Year 5

Our training program is an interdisciplinary Specialization in Regenerative Medicine, offered within the MS degrees in Biomedical Engineering, Biological Sciences, and Animal Science. The MS specialization is a 2-year program, which includes one academic-year of coursework plus a course-capstone project at our institution, a one-week Pluripotent Cell Techniques Course, and a full-time/off-site nine-month internship at a non-profit research institution or for-profit biotech company. Students also complete patient-engagement activities throughout the program.

During this reporting period, our eleventh cohort (10 students) completed their course-capstone projects, completed their internships, and will finish their training program after presenting their work at the CIRM Trainee Meeting in mid-July. Also during this reporting period, our twelfth cohort (10 students) completed their coursework and will complete their course-capstone project by the end of August, working with faculty from Biomedical Engineering, Biological Sciences, and Animal Science. This cohort has already matched to their internship (at Direct Biologics, Genentech, the University of California San Diego, and ViaCyte) and will start after their Stem Cell Techniques Course. Finally, our thirteenth cohort (6 students) was admitted to the program and will begin coursework in the fall.

The graduates of this program have strengthened the future of cell-based therapies in California by contributing to all aspects of the field. Graduates of our program are directly strengthening stem cell research and regenerative medicine by performing fundamental investigations in both academic laboratories (as research associates and doctoral students) and for-profit companies, developing and manufacturing regenerative medicine products at biotech companies, and participating in clinical-trial organization. Additionally, our graduates in the medical device sector are indirectly benefiting the field by providing their regenerative medicine perspective to traditional device product design and development.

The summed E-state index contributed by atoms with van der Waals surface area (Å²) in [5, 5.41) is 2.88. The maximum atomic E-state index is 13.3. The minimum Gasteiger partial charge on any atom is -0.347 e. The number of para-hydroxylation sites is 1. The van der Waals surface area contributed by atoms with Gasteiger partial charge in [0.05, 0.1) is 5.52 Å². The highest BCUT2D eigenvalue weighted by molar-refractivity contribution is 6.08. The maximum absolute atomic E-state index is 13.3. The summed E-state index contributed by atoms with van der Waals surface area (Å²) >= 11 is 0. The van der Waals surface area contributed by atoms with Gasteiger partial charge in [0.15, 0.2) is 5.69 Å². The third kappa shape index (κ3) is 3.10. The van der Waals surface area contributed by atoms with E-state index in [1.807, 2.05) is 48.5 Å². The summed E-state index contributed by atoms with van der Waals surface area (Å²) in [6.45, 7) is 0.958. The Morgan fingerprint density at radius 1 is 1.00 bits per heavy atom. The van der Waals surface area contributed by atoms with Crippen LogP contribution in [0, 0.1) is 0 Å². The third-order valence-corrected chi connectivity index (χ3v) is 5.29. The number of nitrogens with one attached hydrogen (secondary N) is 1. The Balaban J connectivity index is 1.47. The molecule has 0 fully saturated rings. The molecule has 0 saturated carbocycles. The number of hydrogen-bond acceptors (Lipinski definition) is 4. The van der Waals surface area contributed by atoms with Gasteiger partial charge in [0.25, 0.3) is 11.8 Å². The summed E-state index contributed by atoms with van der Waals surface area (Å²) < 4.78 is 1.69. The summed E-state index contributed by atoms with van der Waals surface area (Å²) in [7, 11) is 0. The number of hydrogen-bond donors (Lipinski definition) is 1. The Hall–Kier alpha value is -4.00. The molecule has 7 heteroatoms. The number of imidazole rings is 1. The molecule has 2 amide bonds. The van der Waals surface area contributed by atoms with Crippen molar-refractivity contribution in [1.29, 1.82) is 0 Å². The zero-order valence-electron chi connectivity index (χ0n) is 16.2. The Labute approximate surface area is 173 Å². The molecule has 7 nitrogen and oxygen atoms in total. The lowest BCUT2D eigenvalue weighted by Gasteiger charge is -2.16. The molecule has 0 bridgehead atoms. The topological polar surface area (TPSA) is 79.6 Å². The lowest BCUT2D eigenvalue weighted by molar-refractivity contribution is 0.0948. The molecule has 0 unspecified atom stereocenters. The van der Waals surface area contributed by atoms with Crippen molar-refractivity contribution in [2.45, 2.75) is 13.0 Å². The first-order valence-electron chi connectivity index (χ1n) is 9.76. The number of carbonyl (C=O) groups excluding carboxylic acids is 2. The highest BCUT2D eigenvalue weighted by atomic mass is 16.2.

Detailed Description


Our core coursework (i.e. courses taken by students from all three majors) is laboratory intensive, and includes Tissue Engineering (virtual), Biomedical Imaging (virtual), Cell Transplantation (in-person), and Molecular Techniques (virtual). In these courses this year, students learned the techniques used to grow cells/tissues, evaluate native and engineered tissue structure, perform micro-surgerical procedures to induce rodent disease models and test cell therapies, and learn fundamental molecular techniques, such as DNA amplification, nucleic acid isolation, and cloning. In addition to these laboratory-intensive courses, the core coursework also included a quarterly Seminar, a seminar-style Principles of Stem Cell Biology course, and an activity course in Communicating Biology. Through this coursework, students learn both the theoretical knowledge and practical skills that are important for regenerative medicine and gain important preparation for their internship projects.

Course Capstone:

Before embarking on their internship, students finish their training with a capstone project. The capstone project challenges students to apply the knowledge and skills gained through the coursework to an open-ended project. This allows the students to complete and receive feedback on a project with a report and presentation before embarking on a rigorous 9-month project that culminates in an extensive report and presentation. Examples of projects from the twelfth cohort include evaluating the impact of 3D cell culture on adults stem cell proliferation and maturation, optimizing the differentiation of equine induced pluripotent stem cells into neural lineages, and developing vascularized tumor organoids for drug screening.


After completing their coursework, our studenst begin their internship with one of our partners, listed above. Our internship partners provide a wide variety of project opportunities for our students, from fundamental biological studies in academic labs to device engineering at for-profit companies, and encompass several of the major physiological systems- immune, hematopoietic, neural, respiratory, and endocrine. Over the 9-month internship, students work full-time, live away from their home institution, and do not enroll in any formal coursework, so they can focus all of their efforts on the internship project.

Patient Engagement:

In the first year of the Program, students read a memoir about surviving a heart attack/bypass, watched a movie about living with spinal muscle atrophy, and counted carbs like a diabetic for 2 days. They also participated in community events, such as the Muscular Dystrophy Association Muscle Walk. In the second year, students participated in a limited number of virtual engagement activities to gain an appreciation for the patient’s perspective of dealing with an unmet clinical need.